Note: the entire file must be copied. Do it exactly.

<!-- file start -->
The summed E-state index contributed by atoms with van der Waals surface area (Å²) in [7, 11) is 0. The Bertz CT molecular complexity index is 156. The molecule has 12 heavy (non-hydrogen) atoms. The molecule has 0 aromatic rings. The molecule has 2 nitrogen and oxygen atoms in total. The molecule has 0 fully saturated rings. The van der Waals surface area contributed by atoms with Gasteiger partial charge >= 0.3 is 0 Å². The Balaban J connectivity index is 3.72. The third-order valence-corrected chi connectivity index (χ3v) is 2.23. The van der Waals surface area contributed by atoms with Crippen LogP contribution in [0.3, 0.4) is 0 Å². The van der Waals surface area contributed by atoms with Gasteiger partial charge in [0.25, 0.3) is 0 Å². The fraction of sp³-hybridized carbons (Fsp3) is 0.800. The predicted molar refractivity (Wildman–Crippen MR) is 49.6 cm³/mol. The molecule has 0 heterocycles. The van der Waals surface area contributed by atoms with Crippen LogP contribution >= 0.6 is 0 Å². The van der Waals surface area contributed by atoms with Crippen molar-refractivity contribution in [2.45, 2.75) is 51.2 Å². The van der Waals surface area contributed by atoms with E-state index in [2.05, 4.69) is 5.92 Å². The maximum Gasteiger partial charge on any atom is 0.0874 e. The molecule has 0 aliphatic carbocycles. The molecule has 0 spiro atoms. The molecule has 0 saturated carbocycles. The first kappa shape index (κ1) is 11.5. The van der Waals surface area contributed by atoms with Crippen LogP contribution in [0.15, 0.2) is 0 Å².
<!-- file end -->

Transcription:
The summed E-state index contributed by atoms with van der Waals surface area (Å²) in [7, 11) is 0. The Bertz CT molecular complexity index is 156. The molecule has 12 heavy (non-hydrogen) atoms. The molecule has 0 aromatic rings. The molecule has 2 nitrogen and oxygen atoms in total. The molecule has 0 fully saturated rings. The van der Waals surface area contributed by atoms with Gasteiger partial charge >= 0.3 is 0 Å². The Balaban J connectivity index is 3.72. The third-order valence-corrected chi connectivity index (χ3v) is 2.23. The van der Waals surface area contributed by atoms with Crippen LogP contribution in [0.3, 0.4) is 0 Å². The van der Waals surface area contributed by atoms with Gasteiger partial charge in [0.25, 0.3) is 0 Å². The fraction of sp³-hybridized carbons (Fsp3) is 0.800. The predicted molar refractivity (Wildman–Crippen MR) is 49.6 cm³/mol. The molecule has 0 heterocycles. The van der Waals surface area contributed by atoms with Crippen LogP contribution >= 0.6 is 0 Å². The van der Waals surface area contributed by atoms with Crippen molar-refractivity contribution in [2.45, 2.75) is 51.2 Å². The van der Waals surface area contributed by atoms with E-state index in [2.05, 4.69) is 5.92 Å². The maximum Gasteiger partial charge on any atom is 0.0874 e. The molecule has 0 aliphatic carbocycles. The molecule has 0 spiro atoms. The molecule has 0 saturated carbocycles. The first kappa shape index (κ1) is 11.5. The van der Waals surface area contributed by atoms with Crippen LogP contribution in [0.15, 0.2) is 0 Å².